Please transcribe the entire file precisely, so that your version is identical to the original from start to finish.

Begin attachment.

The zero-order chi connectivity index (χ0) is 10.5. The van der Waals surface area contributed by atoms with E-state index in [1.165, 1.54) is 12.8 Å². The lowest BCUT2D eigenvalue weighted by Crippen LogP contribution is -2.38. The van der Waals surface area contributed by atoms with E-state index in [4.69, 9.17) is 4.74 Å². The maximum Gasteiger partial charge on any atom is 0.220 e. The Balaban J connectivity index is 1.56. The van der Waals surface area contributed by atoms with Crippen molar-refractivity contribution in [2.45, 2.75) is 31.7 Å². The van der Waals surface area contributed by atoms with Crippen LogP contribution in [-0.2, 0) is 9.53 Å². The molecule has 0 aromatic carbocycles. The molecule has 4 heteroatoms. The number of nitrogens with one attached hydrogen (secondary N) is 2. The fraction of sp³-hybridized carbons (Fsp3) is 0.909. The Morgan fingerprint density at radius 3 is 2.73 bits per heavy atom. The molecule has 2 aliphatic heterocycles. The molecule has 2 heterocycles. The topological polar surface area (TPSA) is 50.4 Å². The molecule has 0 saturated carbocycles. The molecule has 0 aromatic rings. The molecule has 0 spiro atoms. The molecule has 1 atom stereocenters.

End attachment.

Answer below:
The zero-order chi connectivity index (χ0) is 10.5. The van der Waals surface area contributed by atoms with E-state index in [1.165, 1.54) is 12.8 Å². The lowest BCUT2D eigenvalue weighted by Crippen LogP contribution is -2.38. The van der Waals surface area contributed by atoms with E-state index in [4.69, 9.17) is 4.74 Å². The maximum Gasteiger partial charge on any atom is 0.220 e. The Balaban J connectivity index is 1.56. The van der Waals surface area contributed by atoms with Crippen molar-refractivity contribution in [2.45, 2.75) is 31.7 Å². The van der Waals surface area contributed by atoms with Crippen LogP contribution in [-0.2, 0) is 9.53 Å². The molecule has 0 aromatic carbocycles. The molecule has 4 heteroatoms. The number of nitrogens with one attached hydrogen (secondary N) is 2. The fraction of sp³-hybridized carbons (Fsp3) is 0.909. The Morgan fingerprint density at radius 3 is 2.73 bits per heavy atom. The molecule has 2 aliphatic heterocycles. The molecule has 2 heterocycles. The topological polar surface area (TPSA) is 50.4 Å². The molecule has 0 saturated carbocycles. The molecule has 0 aromatic rings. The molecule has 0 spiro atoms. The molecule has 1 atom stereocenters.